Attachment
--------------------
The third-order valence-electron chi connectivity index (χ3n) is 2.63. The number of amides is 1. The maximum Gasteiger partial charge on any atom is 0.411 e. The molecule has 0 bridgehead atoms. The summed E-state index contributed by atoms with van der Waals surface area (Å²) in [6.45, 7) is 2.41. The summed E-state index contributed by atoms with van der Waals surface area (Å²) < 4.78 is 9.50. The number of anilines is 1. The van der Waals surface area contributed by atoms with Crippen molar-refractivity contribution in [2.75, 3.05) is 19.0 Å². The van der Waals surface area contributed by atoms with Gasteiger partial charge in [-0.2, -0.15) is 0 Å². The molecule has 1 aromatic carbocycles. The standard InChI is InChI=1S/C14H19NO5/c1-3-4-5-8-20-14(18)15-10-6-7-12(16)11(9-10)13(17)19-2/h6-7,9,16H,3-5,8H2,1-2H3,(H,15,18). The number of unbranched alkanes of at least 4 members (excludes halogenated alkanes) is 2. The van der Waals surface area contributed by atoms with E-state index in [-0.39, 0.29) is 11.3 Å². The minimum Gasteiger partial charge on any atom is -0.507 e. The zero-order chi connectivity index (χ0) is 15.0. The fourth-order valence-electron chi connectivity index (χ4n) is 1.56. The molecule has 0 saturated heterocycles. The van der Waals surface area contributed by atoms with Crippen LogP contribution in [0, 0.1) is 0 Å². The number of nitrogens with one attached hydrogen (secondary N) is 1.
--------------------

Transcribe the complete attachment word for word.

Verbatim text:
The third-order valence-electron chi connectivity index (χ3n) is 2.63. The number of amides is 1. The maximum Gasteiger partial charge on any atom is 0.411 e. The molecule has 0 bridgehead atoms. The summed E-state index contributed by atoms with van der Waals surface area (Å²) in [6.45, 7) is 2.41. The summed E-state index contributed by atoms with van der Waals surface area (Å²) < 4.78 is 9.50. The number of anilines is 1. The van der Waals surface area contributed by atoms with Crippen molar-refractivity contribution in [2.75, 3.05) is 19.0 Å². The van der Waals surface area contributed by atoms with Gasteiger partial charge in [-0.2, -0.15) is 0 Å². The molecule has 1 aromatic carbocycles. The standard InChI is InChI=1S/C14H19NO5/c1-3-4-5-8-20-14(18)15-10-6-7-12(16)11(9-10)13(17)19-2/h6-7,9,16H,3-5,8H2,1-2H3,(H,15,18). The number of unbranched alkanes of at least 4 members (excludes halogenated alkanes) is 2. The van der Waals surface area contributed by atoms with E-state index in [-0.39, 0.29) is 11.3 Å². The minimum Gasteiger partial charge on any atom is -0.507 e. The zero-order chi connectivity index (χ0) is 15.0. The fourth-order valence-electron chi connectivity index (χ4n) is 1.56. The molecule has 0 saturated heterocycles. The van der Waals surface area contributed by atoms with Crippen LogP contribution in [0, 0.1) is 0 Å². The number of nitrogens with one attached hydrogen (secondary N) is 1.